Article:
United States President Franklin D. Roosevelt described it as 'a date which will live in infamy' — 7 December 1941, the day the Japanese bombed the American naval base at Pearl Harbor in Hawaii. This was the opening salvo in the Pacific War. A day later, New Zealand, the United States and Britain declared war on Japan. The conflict ended nearly four years later, on 15 August 1945 when the Japanese signed the Armistice — a week after the dropping of two atomic bombs on Japanese cities.
Thousands of New Zealanders from all three of the armed forces served in the Pacific: the Navy, the Air Force, and 3 Division of the Army. It was a war that took young New Zealand men and women to exotic places, many of which they'd probably never heard of: Mono, Nissan, Guadalcanal, Bougainville, Okinawa. Sometimes working closely with the United States, New Zealanders fought the Japanese in three main areas — Singapore, the Solomon Islands and in the waters surrounding Japan. New Zealanders were also stationed in other places such as New Caledonia, operating radio and radar stations and medical facilities.
After the attack on Pearl Harbor Japanese aircraft arrived over Singapore where the British had a base. At the same time, Japanese troops moved south down the Malayan peninsula. The Japanese forces had Singapore under siege by the end of January 1942, and it fell on 15 February 1942. This was the greatest military defeat for the British in 150 years. Over 130,000 troops surrendered; New Zealand airmen stationed there were evacuated just in time. Four days later, the first of the bombing raids on Darwin occurred, bringing the war very close to New Zealand.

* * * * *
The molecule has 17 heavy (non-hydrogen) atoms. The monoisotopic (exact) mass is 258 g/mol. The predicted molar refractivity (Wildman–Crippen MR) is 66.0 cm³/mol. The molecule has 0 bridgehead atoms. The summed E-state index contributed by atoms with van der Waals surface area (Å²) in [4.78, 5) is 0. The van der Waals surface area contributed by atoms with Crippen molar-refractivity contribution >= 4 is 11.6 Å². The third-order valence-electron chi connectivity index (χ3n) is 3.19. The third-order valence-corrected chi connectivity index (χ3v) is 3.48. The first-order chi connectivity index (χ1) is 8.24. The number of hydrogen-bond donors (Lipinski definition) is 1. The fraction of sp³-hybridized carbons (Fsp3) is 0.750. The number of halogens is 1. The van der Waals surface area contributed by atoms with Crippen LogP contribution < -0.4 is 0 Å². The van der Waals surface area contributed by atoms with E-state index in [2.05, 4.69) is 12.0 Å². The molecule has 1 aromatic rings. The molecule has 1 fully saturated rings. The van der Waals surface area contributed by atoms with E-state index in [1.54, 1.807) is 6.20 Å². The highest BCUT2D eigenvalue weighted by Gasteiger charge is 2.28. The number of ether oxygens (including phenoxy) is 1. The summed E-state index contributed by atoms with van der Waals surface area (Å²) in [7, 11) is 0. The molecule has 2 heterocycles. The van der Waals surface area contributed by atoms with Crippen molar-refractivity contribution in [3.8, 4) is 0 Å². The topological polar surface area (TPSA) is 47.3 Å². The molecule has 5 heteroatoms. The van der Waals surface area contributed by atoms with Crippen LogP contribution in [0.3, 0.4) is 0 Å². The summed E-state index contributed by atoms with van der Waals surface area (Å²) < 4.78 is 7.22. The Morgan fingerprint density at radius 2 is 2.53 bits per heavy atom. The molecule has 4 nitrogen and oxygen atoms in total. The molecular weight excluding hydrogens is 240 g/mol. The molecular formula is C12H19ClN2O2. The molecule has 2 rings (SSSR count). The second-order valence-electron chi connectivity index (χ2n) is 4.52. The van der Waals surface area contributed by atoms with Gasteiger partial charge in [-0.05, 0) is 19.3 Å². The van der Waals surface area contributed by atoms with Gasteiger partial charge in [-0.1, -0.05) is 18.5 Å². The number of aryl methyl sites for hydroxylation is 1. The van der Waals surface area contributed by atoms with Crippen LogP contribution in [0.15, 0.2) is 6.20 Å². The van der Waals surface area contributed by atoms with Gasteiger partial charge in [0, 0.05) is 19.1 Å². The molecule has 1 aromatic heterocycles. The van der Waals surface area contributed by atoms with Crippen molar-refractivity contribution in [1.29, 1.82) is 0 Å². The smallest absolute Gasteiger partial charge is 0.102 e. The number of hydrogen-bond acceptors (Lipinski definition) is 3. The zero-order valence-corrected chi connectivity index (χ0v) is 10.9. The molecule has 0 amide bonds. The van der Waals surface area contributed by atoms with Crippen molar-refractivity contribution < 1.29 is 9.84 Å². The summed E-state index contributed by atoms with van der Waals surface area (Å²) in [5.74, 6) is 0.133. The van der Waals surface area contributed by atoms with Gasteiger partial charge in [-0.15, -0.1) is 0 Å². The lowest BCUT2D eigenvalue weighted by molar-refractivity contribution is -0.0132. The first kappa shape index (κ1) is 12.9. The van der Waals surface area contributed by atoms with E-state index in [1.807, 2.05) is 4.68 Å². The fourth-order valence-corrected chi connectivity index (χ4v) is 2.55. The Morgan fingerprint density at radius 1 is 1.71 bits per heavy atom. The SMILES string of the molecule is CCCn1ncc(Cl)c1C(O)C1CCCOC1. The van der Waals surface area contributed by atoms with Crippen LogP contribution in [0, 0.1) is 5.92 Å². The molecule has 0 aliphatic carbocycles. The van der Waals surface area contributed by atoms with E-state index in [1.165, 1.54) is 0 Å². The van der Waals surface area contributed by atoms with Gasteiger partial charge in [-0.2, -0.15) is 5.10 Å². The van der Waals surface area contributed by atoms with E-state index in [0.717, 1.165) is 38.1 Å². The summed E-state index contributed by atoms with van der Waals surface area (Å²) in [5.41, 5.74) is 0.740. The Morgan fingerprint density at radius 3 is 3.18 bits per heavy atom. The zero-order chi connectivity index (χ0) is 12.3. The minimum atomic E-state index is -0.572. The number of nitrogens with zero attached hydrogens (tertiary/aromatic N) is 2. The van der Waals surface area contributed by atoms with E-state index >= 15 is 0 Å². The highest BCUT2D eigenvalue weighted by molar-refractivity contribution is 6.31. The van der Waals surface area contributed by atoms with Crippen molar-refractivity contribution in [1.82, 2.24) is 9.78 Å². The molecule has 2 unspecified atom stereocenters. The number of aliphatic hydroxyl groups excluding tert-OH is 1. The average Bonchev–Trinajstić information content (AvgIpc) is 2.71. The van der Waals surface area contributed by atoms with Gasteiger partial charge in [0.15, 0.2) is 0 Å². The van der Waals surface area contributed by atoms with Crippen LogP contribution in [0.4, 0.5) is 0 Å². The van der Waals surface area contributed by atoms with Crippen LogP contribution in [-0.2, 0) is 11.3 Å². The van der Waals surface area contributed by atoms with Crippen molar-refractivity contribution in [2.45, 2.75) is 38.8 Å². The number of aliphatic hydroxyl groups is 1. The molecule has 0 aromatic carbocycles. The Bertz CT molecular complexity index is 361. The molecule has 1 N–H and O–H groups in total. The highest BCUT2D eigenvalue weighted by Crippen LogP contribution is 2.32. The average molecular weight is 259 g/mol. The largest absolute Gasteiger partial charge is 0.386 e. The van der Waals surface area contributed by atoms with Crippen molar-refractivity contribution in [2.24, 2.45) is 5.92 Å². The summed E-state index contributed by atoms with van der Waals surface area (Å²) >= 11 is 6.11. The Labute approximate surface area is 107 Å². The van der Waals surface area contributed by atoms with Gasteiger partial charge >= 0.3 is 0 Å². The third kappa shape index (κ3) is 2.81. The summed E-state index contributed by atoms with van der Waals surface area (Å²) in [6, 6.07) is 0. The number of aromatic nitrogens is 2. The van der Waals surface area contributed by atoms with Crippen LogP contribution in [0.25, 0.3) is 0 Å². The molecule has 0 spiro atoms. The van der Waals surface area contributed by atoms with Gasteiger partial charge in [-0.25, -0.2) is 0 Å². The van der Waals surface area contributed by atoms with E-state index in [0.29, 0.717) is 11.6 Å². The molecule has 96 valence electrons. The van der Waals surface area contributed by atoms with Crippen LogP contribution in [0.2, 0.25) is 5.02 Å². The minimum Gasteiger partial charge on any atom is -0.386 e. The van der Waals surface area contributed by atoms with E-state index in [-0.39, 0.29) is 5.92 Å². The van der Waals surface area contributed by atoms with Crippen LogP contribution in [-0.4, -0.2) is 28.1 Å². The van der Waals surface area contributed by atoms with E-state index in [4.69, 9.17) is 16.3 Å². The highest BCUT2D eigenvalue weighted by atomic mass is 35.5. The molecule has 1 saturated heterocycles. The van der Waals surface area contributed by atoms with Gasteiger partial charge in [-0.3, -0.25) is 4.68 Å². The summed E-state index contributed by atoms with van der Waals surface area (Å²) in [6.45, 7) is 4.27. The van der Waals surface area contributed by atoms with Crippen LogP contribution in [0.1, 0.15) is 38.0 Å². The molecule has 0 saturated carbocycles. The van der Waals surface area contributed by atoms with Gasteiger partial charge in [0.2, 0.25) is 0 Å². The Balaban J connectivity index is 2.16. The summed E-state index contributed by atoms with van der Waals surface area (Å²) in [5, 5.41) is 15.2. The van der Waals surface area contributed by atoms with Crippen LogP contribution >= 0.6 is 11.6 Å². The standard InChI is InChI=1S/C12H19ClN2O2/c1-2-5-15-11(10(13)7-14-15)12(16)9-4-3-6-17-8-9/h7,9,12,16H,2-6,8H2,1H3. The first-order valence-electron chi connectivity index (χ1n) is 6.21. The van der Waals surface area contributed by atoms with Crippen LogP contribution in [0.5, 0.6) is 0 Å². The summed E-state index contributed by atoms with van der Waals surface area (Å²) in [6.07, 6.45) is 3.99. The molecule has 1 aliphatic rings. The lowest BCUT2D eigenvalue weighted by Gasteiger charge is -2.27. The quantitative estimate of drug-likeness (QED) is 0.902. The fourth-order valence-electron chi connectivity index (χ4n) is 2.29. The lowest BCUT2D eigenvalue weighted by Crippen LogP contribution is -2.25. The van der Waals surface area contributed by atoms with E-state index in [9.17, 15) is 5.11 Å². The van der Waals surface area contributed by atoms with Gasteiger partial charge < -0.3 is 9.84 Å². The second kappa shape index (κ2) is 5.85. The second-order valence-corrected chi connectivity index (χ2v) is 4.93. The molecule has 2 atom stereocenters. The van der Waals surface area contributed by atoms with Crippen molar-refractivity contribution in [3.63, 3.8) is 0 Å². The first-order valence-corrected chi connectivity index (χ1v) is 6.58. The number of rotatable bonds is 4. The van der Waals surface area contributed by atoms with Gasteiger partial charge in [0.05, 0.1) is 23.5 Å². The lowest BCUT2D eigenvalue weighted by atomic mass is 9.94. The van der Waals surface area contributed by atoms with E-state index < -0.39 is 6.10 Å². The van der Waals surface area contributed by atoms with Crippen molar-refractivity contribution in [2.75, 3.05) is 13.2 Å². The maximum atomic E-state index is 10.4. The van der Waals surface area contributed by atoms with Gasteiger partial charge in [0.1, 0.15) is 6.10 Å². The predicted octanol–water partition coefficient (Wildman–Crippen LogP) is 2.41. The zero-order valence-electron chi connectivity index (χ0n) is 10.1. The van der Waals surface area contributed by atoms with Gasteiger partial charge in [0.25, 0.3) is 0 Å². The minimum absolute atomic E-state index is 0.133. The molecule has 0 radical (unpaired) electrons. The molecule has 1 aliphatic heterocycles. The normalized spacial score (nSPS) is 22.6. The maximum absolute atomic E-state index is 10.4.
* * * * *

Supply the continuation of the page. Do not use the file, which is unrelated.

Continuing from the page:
The Japanese moved on into the Dutch East Indies (modern Indonesia) where they captured some of the New Zealanders who had escaped from Singapore. Some spent the next three years in prisoner of war camps in Japan; others stayed in Java.
The events had repercussions throughout the Pacific. New Zealand sent more troops to Fiji to help bolster defences. At home, anti-invasion defences were thrown up and forces mobilised to man them. The war was suddenly very close to home, and for a time, there were fears that New Zealand itself would become a battlefield.Some people wondered whether New Zealand forces in action in North Africa should come home to safeguard the country. An alternative existed, which did not involve ferrying New Zealanders back across the world: American troops arrived here in June 1942, and used the country as a jump-off point for the Pacific War.